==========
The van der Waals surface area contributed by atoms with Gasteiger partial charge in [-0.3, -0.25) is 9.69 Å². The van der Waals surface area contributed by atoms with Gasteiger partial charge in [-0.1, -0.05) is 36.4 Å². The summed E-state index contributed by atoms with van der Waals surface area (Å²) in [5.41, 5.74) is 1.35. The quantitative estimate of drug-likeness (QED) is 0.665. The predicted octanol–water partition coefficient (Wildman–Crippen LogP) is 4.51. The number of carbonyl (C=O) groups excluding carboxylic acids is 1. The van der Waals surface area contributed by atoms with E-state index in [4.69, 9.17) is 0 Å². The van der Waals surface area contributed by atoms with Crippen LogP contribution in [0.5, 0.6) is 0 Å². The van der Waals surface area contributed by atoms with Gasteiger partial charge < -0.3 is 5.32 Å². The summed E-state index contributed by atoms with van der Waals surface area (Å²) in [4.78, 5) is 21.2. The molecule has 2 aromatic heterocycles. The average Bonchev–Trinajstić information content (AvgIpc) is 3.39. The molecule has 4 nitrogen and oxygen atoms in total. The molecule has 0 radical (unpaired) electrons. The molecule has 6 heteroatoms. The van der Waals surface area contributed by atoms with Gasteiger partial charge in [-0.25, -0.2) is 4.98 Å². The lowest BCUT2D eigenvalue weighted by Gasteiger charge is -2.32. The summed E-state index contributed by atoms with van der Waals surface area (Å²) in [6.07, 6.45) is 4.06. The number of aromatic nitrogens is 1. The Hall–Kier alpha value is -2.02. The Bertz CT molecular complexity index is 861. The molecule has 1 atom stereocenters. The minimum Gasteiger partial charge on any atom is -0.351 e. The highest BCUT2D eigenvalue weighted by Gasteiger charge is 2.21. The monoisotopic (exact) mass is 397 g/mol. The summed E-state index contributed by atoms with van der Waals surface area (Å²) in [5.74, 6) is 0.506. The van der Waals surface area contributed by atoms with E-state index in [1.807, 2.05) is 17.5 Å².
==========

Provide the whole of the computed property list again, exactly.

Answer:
The van der Waals surface area contributed by atoms with Gasteiger partial charge in [-0.3, -0.25) is 9.69 Å². The van der Waals surface area contributed by atoms with Gasteiger partial charge in [-0.1, -0.05) is 36.4 Å². The summed E-state index contributed by atoms with van der Waals surface area (Å²) in [5.41, 5.74) is 1.35. The quantitative estimate of drug-likeness (QED) is 0.665. The predicted octanol–water partition coefficient (Wildman–Crippen LogP) is 4.51. The number of carbonyl (C=O) groups excluding carboxylic acids is 1. The van der Waals surface area contributed by atoms with E-state index in [4.69, 9.17) is 0 Å². The van der Waals surface area contributed by atoms with Crippen LogP contribution in [0.5, 0.6) is 0 Å². The van der Waals surface area contributed by atoms with Gasteiger partial charge < -0.3 is 5.32 Å². The summed E-state index contributed by atoms with van der Waals surface area (Å²) in [4.78, 5) is 21.2. The molecule has 2 aromatic heterocycles. The average Bonchev–Trinajstić information content (AvgIpc) is 3.39. The molecule has 4 nitrogen and oxygen atoms in total. The molecule has 0 radical (unpaired) electrons. The molecule has 6 heteroatoms. The van der Waals surface area contributed by atoms with Gasteiger partial charge in [-0.25, -0.2) is 4.98 Å². The lowest BCUT2D eigenvalue weighted by Gasteiger charge is -2.32. The summed E-state index contributed by atoms with van der Waals surface area (Å²) in [6.07, 6.45) is 4.06. The number of aromatic nitrogens is 1. The Hall–Kier alpha value is -2.02. The Bertz CT molecular complexity index is 861. The molecule has 1 atom stereocenters. The minimum Gasteiger partial charge on any atom is -0.351 e. The highest BCUT2D eigenvalue weighted by Gasteiger charge is 2.21. The monoisotopic (exact) mass is 397 g/mol. The summed E-state index contributed by atoms with van der Waals surface area (Å²) in [5.74, 6) is 0.506. The van der Waals surface area contributed by atoms with E-state index in [1.807, 2.05) is 17.5 Å².